Assessment, Examination, Evaluation: Are they interchangeable?ACER news 2 Dec 2020 5 minute read
In the last sharing session on 13 November 2020, ACER Indonesia with the Indonesian Educational Evaluation Association (HEPI) and Indonesian Psychometric Association (APSIMETRI) raise the phenomena where the term of examination, evaluation, testing, and assessment are used interchangeably not only by the public but even among educators and practitioners. And once the answer is clear on whether they really are interchangeable or not, a no less important question is; why does it matter for us to know the difference?
Some important points discussed in the session were the terminology of the words themselves, their characteristics, purpose, shared similarities, and differences. The first speaker, Bahrul Hayat, PhD commenced the session by giving a background about how these words are not exclusively used in the education sector only, but also in a lot of other contexts, such as how the medical sector was using the word ‘examination’ for their need. He continued after, stating that in his session in this online event, he will talk based on his view on the many kinds of literature about assessments, examination, and evaluation from the last couple of decades and that any discussion will revolve only around the words in its educational term.
Mr Bahrul chronologically describes the emergence and development of the three terms, starts with evaluation, which crops up along with the birth of science at the end of the 19th century. From the formalisation of the term evaluation by Edward Thorndike to John Dewey’s need for evaluation towards formal education in America and Ralph Taylor’s thoughts on educational objectives and educational evaluation in his book, Curriculum and Instruction (1949).
He went on to describe that in Indonesia, Taylor’s theory can be seen to materialise in the 1975, 1984, and 1994 curriculum which consists of (educational) national objectives/goals, institutional objectives, and general and specific instructional objectives. And to collect the data that can back up the fulfilment of those objectives, (educational) evaluation is the term that is used. Throughout the 50s—80s, the term evaluation refers to two meanings, both within an individual's or student's learning outcomes and within an educational program. Up until now, evaluation stays as the measurement of program/policy in the level of division to national/systematic, and only in the 90s did assessment become used in Indonesia, particularly for collecting data about individual learning outcomes, although in itself it carries a far wider meaning than that. Lastly, examination serves a very specific meaning or objective, which in itself is a subset of today’s understanding about assessment; with condition that in an examination, the result of the assessment is utilised to create decisive output such as promotion, admission, or certification. A passed/failed decision is an integral part when one talks about the examination. Nowadays, “assessment” is widely used to map the progress and competence of an individual or system towards a (learning) program. PISA is the most famous example of an assessment at a systemic level.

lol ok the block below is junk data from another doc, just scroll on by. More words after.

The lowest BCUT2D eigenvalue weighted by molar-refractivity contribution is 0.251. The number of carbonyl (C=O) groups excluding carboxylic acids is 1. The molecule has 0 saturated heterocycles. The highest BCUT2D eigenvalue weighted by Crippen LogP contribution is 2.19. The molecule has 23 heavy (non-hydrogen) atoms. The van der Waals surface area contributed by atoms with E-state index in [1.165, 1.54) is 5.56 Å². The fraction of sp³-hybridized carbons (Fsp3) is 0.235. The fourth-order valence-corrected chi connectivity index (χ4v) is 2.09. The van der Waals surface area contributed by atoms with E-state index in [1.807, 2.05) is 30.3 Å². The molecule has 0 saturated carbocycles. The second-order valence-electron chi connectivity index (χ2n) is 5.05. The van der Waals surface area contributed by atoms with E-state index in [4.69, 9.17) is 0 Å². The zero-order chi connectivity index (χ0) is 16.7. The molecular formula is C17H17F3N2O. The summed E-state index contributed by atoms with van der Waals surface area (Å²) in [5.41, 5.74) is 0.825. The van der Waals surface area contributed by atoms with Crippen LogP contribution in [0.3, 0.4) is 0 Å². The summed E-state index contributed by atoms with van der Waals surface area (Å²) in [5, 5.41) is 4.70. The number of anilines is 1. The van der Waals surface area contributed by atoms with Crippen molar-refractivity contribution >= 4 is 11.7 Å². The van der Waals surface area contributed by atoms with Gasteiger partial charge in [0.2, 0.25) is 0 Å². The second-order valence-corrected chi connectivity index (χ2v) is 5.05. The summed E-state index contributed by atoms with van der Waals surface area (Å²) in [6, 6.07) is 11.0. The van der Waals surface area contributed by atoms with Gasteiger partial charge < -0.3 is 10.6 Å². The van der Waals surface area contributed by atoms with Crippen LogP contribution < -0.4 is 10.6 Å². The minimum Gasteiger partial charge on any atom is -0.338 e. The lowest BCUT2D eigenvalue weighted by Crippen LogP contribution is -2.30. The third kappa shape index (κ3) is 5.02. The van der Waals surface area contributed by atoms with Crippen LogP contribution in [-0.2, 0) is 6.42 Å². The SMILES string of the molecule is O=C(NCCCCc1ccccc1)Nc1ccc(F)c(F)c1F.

Talking from the viewpoint of a government official, Profesor Ali Saukah noted how the usage of these terms throughout the regulations in the paper is not yet consistent and how he wishes for a widely accepted and attested set of terms and its proper definition for everyone, especially those who are working in the education sector or academics, to always refer to.
Professor Ali suggested an easy way to differ the terms assessment and evaluation is how each of them treats and use their result summary. Both use data collection and get the result through a process of analysis. And while the result of the assessment is descriptive in nature; to inform what should and should not be done by the educator or any person in charge of the system to achieve a satisfying outcome from the recipient, evaluation on the other hand always entails a value. The evaluation will always give a certain judgment against something, and also is norm-referenced as a benchmark.
So are they interchangeable? Both speakers agree that looking at their differences in characteristics, they are not substitutable. There is a need to create a glossary where each term can be further explained formally, for each term serves a contrastingly different purpose and is equally vital to inform us about the suitability of the effort we put in any work and the outcome we gain from it.